A very weak storm system moved through Southern New England this morning with spotty light snow. A few roads could be slick, especially in the New Haven area. Snowfall accumulations are coming in light, but again, there could be some slick spots in parts of Connecticut, so please be careful this morning. The storm will move away to the east of New England this afternoon and weather conditions will improve. We may get a peak or two at the sun as temperatures rise well into the 30s to near 40 degrees. We’ll be in good shape for the afternoon drive home.
With further clearing, temperatures will drop to 15-25 tonight.
A STORMY WEEKEND…
A WINTER STORM WARNING has been issued for Litchfield County. A WINTER STORM WATCH has been posted for the rest of the state for tomorrow afternoon until Sunday evening.
There is the potential for a major winter storm this weekend, but you’ll have plenty of time to prepare for in on Saturday. We can expect increasing cloudiness, but snow probably won’t arrive until later in the day, roughly between 4pm and 7pm. Temperatures will reach the upper 20s and lower 30s.
Snow will become heavy at times tomorrow night. The snow will accumulate since surfaces will be cold, and temperatures will be in the 20s. 2-6” of snow could fall on the state before the snow changes to sleet and freezing rain by Sunday morning.
Sunday is going to be quite messy. Precipitation will be heavy at times and the precipitation type will greatly depend on the exact storm track. There is no doubt there will be plenty of cold, arctic air banked to the north of the storm track and this will play a major role. Everything is on the table at this point, from a major snowstorm, to a major ice storm, to a heavy rain event in Southeastern Connecticut. We can’t rule out a foot or more of snow for parts of the state or a significant accumulation of ice that may result in power outages. Sleet would certainly be a lot better than freezing rain when It comes to power outage concerns. There is a good chance we’ll see a change to plain rain in Southeastern Connecticut, but heavy rain could result in some localized flooding and perhaps even some basement flooding. Temperatures Sunday could range anywhere from the upper 20s and low 30s over interior portions of the state to 40 degrees or higher in coastal sections of New London County. A northerly wind will become stronger during the afternoon as the storm intensifies offshore. Plus, precipitation will change back to snow from west to east during the afternoon as colder air is drawn into the system.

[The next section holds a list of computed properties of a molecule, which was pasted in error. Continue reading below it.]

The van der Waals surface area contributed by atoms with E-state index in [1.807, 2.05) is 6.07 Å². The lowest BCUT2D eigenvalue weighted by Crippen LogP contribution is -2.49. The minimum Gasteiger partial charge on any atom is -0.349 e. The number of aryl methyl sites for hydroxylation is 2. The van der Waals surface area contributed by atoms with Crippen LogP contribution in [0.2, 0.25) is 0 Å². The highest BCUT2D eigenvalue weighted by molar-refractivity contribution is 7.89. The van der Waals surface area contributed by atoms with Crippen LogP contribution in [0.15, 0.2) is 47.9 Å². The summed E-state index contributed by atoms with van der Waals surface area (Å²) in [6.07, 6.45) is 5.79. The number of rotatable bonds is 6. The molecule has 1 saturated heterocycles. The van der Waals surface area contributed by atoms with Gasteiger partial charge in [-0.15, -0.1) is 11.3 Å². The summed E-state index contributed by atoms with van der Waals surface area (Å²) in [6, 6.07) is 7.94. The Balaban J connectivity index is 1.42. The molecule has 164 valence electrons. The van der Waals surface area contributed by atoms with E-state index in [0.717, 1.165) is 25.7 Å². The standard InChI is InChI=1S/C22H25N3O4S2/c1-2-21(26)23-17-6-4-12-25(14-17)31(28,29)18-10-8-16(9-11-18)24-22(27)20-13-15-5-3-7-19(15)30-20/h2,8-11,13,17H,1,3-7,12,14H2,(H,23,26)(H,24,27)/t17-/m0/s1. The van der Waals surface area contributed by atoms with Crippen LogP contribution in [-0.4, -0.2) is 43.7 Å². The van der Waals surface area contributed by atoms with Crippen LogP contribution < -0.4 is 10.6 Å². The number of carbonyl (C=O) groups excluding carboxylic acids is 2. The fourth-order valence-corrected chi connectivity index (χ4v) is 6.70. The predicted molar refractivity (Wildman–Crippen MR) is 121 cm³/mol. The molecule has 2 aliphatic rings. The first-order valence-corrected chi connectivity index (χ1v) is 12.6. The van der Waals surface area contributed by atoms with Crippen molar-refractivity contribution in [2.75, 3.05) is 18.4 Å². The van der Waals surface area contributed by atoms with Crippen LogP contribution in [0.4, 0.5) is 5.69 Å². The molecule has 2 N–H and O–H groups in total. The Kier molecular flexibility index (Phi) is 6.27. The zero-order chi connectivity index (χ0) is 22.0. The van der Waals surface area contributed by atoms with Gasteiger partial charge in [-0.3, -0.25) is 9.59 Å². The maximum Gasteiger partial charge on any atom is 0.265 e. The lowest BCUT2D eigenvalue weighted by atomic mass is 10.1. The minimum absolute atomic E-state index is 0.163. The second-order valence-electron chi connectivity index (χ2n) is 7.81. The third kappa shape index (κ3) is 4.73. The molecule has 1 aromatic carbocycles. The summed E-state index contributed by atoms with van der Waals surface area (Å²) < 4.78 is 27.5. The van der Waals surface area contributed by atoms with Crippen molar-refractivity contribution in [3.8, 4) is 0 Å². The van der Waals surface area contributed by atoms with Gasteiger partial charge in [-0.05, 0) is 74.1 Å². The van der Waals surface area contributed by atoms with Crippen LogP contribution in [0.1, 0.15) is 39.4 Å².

Our preliminary snowfall forecast for the entire event is 2-4” in New London County, 4-8” over most of the state, and 8-14” in northern and northwestern portions of the state. This forecast includes snow and sleet, and it is certainly subject to change.
No matter what happens Sunday, the storm will come to an end Sunday evening, then it will turn windy and sharply colder with temperatures falling into the single digits. The wind chill will drop to -10 to -25 by dawn Monday! A flash freeze is likely! That means any slush and water will turn to solid ice.
Fortunately, Monday is a holiday and we don’t have to worry about school closings. However, it will be partly sunny, windy and bitterly cold with highs only in the single digits in the Litchfield Hills, and 10-15 elsewhere. The wind chill will remain below zero throughout the day.
Tuesday should be mostly sunny, breezy and cold with lows near zero and highs in the 20s.
By Wednesday, the next storm could move into the Northeast. For now, the models are trending warm. Therefore, we are forecasting rain with highs in the 40s.
Thursday’s forecast is tricking. There is a chance for rain or snow in the morning then the afternoon should be mostly cloudy. Temperatures will begin to trend downward again with highs in the 30s.
Chief Meteorologist Bruce DePrest with Scot Haney
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